7.1    National guidance and research                                   84
     7.2    Local situation: carer provision                                 86
     7.3    Consultation findings                                            86
     7.4    Good practice / system strengths                                 87
     7.5    Weaknesses                                                       87
     7.6    Care pathways                                                    88
     7.7    Client group                                                     88
     7.8    Recommendations                                                  89

8. Equality & diversity practice and policy                                  90
      8.1    General                                                         90
      8.2    Corporate commitment                                            91
      8.3    Data collection and analysis                                    91
      8.4    Access to services                                              91
      8.5    Workforce and recruitment                                       92
      8.6    Recommendations                                                 92

9. Alcohol treatment system                                                   94
      9.1    Purpose of the review                                            94
      9.2    National guidance                                                94
      9.3    Interventions explained                                          95
      9.4    Effective interventions                                          97
      9.5    Key principles for commissioning local alcohol treatment systems 98
      9.6    Commissioning standards                                          99
      9.7    Learning from other areas                                        99
      9.8    Summary of consultation findings                                100
      9.9    Current provision                                               101
      9.10 Current system overview                                           101
      9.11 Effectiveness of current treatment system                         105
      9.12 Recommendations                                                   110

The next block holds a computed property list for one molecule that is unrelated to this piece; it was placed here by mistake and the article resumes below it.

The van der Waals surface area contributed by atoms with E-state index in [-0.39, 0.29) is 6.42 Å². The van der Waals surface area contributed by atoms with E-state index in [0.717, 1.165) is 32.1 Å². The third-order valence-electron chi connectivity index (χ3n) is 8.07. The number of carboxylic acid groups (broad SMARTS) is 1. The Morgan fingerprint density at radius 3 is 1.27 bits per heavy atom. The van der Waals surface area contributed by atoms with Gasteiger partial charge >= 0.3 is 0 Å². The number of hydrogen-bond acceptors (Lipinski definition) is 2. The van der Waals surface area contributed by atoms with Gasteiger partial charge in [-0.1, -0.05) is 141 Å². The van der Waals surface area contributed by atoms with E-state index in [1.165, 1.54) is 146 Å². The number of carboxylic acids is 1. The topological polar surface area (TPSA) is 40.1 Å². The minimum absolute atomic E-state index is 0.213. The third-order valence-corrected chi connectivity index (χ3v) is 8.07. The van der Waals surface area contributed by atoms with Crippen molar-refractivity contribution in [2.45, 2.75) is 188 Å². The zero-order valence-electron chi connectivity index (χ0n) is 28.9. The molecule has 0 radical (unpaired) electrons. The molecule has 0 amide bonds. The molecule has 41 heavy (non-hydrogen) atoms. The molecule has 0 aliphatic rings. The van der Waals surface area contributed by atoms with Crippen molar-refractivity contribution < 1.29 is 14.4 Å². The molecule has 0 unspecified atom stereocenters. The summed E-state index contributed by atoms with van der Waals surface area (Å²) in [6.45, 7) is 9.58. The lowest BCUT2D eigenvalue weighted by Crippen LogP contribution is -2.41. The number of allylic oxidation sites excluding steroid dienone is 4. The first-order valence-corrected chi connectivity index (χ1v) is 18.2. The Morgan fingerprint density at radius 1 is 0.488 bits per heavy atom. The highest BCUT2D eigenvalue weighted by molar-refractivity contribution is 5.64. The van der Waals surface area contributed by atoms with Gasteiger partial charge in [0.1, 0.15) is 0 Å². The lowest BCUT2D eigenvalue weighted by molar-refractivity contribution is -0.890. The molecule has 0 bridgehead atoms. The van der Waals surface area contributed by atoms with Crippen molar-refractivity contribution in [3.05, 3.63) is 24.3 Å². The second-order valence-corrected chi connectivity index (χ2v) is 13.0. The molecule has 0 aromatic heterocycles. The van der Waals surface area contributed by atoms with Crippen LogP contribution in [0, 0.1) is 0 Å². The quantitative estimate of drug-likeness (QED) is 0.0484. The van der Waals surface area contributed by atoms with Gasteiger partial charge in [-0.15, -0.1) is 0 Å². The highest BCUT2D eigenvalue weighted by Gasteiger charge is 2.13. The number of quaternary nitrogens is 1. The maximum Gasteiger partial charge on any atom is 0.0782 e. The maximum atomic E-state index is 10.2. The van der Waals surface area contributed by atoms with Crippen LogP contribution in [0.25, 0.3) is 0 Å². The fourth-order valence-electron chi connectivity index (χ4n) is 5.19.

Annex A – Drug treatment services in Nottingham                            112
Annex B – Alcohol treatment services in Nottingham                         146
Annex C - Record of activity undertaken for the treatment system review    159


                                       3
1       Executive Summary

The 2008/09 Adult Drug Treatment Plan for Nottingham made a commitment to
review the city’s drug treatment system “to ensure compliance with national
guidance, relevance to local need and increased effectiveness”. Equally, the
Nottingham Alcohol Strategy 2008/11 included an objective to review alcohol
treatment provision in the city against national commissioning frameworks. This
document sets out the conclusions of these reviews and makes key
recommendations to improve Nottingham’s existing drug and alcohol treatment
systems. A new treatment model is proposed based on the findings of the review.

Annual needs assessments have identified ongoing problems of under-
representation of non-opiate users, Black and South Asian individuals, and under-
25s in the drug treatment system. Needs assessments have also highlighted gaps in
treatment options and a lack of integrated care pathways. Radical action is needed to
achieve stretching Local Area Agreement and drug effectiveness targets.

A number of reports and guidance documents have been produced by Department of
Health since 2004 to assist commissioners at a local level to develop and implement
programmes of alcohol interventions that will benefit hazardous, harmful and
dependent drinkers. The review will regain a strategic overview of alcohol services
and examine current treatment provision against the guidance to identify gaps in
local provision.

The proposed new treatment model aims to address these problems by:

    •   Streamlining routes into treatment
    •   Delivering interventions in line with clinical guidelines